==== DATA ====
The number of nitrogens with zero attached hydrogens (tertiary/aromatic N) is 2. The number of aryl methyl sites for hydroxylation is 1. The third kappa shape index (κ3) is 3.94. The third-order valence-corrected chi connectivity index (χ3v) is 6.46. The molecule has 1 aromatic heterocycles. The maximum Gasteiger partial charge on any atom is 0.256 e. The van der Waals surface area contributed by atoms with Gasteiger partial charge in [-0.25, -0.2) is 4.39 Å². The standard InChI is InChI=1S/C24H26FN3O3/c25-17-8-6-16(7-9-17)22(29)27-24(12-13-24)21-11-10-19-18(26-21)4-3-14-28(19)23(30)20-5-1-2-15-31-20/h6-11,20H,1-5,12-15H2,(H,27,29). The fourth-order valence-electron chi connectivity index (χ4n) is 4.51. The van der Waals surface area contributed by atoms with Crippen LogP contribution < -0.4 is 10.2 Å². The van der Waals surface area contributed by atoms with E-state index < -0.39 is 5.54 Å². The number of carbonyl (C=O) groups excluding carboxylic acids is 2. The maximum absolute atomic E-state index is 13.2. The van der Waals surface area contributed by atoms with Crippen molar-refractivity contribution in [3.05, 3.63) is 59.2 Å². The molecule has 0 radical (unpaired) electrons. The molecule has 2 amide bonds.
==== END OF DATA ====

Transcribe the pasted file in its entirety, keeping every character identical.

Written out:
The number of nitrogens with zero attached hydrogens (tertiary/aromatic N) is 2. The number of aryl methyl sites for hydroxylation is 1. The third kappa shape index (κ3) is 3.94. The third-order valence-corrected chi connectivity index (χ3v) is 6.46. The molecule has 1 aromatic heterocycles. The maximum Gasteiger partial charge on any atom is 0.256 e. The van der Waals surface area contributed by atoms with Gasteiger partial charge in [-0.25, -0.2) is 4.39 Å². The standard InChI is InChI=1S/C24H26FN3O3/c25-17-8-6-16(7-9-17)22(29)27-24(12-13-24)21-11-10-19-18(26-21)4-3-14-28(19)23(30)20-5-1-2-15-31-20/h6-11,20H,1-5,12-15H2,(H,27,29). The fourth-order valence-electron chi connectivity index (χ4n) is 4.51. The van der Waals surface area contributed by atoms with Crippen LogP contribution < -0.4 is 10.2 Å². The van der Waals surface area contributed by atoms with E-state index < -0.39 is 5.54 Å². The number of carbonyl (C=O) groups excluding carboxylic acids is 2. The maximum absolute atomic E-state index is 13.2. The van der Waals surface area contributed by atoms with Crippen molar-refractivity contribution in [3.05, 3.63) is 59.2 Å². The molecule has 0 radical (unpaired) electrons. The molecule has 2 amide bonds.